Corn has a way of remaining intact from the plate to the poop. Bright yellow kernels – found in our favorite summer dishes – start appearing in the bathroom in later hours. How does corn escape the digestive system? And perhaps more importantly, should you also eat food that is difficult to digest?
It turns out that your digestive system is working more than you think, so don’t leave the corn yet. According to Andrea Watson, a leading nutritionist at the University of Nebraska-Lincoln, the yellow kernels in your poo are really just the outer coating of corn kernels.
Corn kernels are seeds carrying precious genetic material. The key to seed survival is the waxy, yellow outer coating that protects genetic material from weather, pests and transport. The fact that it is hard to break is actually ideal for the plant. Exterior coating gives its flexibility to a tough Fiber Humans do not have the proper enzymes or gut bacteria to digest what is called cellulose.
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Even ruminant animals, such as cattle, which are much better for digesting cellulose, may not always fully digest corn, Watson Live Science. While cattle do not eat the same sweet and soft corn that we do (they are a harder, more mature corn that can be stored for a longer period of time), they, too, show the whole kernels in their dung. Researchers have done the dirty work of taking out expelled kernels and analyzing their nutritional content. “it turns out [the kernels] “A lot has been digested,” Watson said.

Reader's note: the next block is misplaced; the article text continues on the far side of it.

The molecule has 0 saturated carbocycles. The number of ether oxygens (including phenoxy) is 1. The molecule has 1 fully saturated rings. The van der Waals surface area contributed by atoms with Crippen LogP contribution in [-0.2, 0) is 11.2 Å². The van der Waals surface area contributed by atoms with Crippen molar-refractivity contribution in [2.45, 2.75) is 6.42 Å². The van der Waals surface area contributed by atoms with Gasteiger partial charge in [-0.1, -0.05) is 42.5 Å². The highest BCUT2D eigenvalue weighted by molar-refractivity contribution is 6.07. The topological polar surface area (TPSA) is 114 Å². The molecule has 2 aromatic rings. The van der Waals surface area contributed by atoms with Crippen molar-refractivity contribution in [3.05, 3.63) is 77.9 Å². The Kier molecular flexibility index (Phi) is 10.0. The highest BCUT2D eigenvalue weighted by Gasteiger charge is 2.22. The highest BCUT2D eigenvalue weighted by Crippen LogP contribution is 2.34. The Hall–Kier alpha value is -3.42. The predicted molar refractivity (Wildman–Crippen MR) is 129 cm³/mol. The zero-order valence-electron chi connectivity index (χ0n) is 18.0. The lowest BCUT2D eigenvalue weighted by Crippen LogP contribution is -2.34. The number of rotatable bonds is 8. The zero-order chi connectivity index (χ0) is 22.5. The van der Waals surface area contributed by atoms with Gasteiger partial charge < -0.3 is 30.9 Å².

The good news is that cellulose only makes up 10% of corn, Watson said. So, the other 90% is useful nutrition. Corn is also a good source of dietary fiber, known as starch and antioxidants Carotenoid, Which give vegetables such as corn and give carrots their stunning colors. However, corn has fewer carotenoids than a typical serving of leafy greens, according to a 2019 tufts university report.
There is a way to make corn more digestible and disappear completely from your poop: processing. “The more you process it, the easier it is to digest,” Watson said. It is the same for humans and animals. She said, grinding, wet milling, cooking – every processing step is broken down to digest fiber molecules.
In fact, most of the corn you eat is processed. The Tufts University report estimated that every American consumes 160 pounds. (70 kg) of corn per year. The vast bulk of that corn is not hard to digest from the cob-kernels, but the corn has been transformed into soft tortillas, chips, popcorn and – a large – high fructose corn syrup.
Easy to digest, however, is not to be confused with healthy. A look at nutrition facts shows common processed corn products, such as corn oil And high fructose corn syrup, Lose most of the beneficial fiber and nutrients during processing. Corn kernels in your poo can be awkward, but they are not bad for your health. In fact, it is a sign that you are eating corn in its healthiest forms. Watson’s best advice to avoid seeing a full kernel in the bathroom: Chew carefully.
Originally published on Live Science.